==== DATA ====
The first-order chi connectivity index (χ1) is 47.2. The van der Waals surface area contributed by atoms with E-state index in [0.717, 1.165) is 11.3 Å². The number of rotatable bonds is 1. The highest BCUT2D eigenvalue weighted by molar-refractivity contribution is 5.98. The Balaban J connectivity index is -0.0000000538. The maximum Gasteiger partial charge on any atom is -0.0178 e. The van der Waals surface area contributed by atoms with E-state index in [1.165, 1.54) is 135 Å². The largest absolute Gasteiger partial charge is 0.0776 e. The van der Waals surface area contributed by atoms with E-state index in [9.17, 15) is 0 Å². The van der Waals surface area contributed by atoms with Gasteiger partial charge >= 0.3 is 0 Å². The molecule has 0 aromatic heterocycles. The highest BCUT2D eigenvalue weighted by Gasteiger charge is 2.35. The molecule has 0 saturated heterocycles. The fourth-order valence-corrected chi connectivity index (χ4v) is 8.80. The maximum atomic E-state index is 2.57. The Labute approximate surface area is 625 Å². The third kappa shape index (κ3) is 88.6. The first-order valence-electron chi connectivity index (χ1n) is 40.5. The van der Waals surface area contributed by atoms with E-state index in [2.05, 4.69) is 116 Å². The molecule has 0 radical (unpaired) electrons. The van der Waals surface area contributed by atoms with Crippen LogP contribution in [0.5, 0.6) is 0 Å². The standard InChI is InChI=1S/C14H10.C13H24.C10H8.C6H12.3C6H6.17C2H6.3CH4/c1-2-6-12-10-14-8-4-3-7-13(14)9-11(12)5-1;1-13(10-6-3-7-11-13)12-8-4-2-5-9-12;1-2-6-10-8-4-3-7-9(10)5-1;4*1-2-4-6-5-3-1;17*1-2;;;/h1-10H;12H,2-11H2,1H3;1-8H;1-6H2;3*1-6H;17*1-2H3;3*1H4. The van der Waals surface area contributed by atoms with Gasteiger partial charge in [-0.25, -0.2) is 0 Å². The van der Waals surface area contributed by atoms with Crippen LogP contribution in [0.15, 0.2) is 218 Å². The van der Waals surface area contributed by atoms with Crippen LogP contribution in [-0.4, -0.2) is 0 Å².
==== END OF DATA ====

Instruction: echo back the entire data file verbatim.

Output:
The first-order chi connectivity index (χ1) is 47.2. The van der Waals surface area contributed by atoms with E-state index in [0.717, 1.165) is 11.3 Å². The number of rotatable bonds is 1. The highest BCUT2D eigenvalue weighted by molar-refractivity contribution is 5.98. The Balaban J connectivity index is -0.0000000538. The maximum Gasteiger partial charge on any atom is -0.0178 e. The van der Waals surface area contributed by atoms with E-state index in [1.165, 1.54) is 135 Å². The largest absolute Gasteiger partial charge is 0.0776 e. The van der Waals surface area contributed by atoms with E-state index in [9.17, 15) is 0 Å². The van der Waals surface area contributed by atoms with Gasteiger partial charge >= 0.3 is 0 Å². The molecule has 0 aromatic heterocycles. The highest BCUT2D eigenvalue weighted by Gasteiger charge is 2.35. The molecule has 0 saturated heterocycles. The fourth-order valence-corrected chi connectivity index (χ4v) is 8.80. The maximum atomic E-state index is 2.57. The Labute approximate surface area is 625 Å². The third kappa shape index (κ3) is 88.6. The first-order valence-electron chi connectivity index (χ1n) is 40.5. The van der Waals surface area contributed by atoms with E-state index in [2.05, 4.69) is 116 Å². The molecule has 0 radical (unpaired) electrons. The van der Waals surface area contributed by atoms with Crippen LogP contribution in [0.5, 0.6) is 0 Å². The standard InChI is InChI=1S/C14H10.C13H24.C10H8.C6H12.3C6H6.17C2H6.3CH4/c1-2-6-12-10-14-8-4-3-7-13(14)9-11(12)5-1;1-13(10-6-3-7-11-13)12-8-4-2-5-9-12;1-2-6-10-8-4-3-7-9(10)5-1;4*1-2-4-6-5-3-1;17*1-2;;;/h1-10H;12H,2-11H2,1H3;1-8H;1-6H2;3*1-6H;17*1-2H3;3*1H4. The van der Waals surface area contributed by atoms with Gasteiger partial charge in [-0.25, -0.2) is 0 Å². The van der Waals surface area contributed by atoms with Crippen LogP contribution in [0.15, 0.2) is 218 Å². The van der Waals surface area contributed by atoms with Crippen LogP contribution in [-0.4, -0.2) is 0 Å².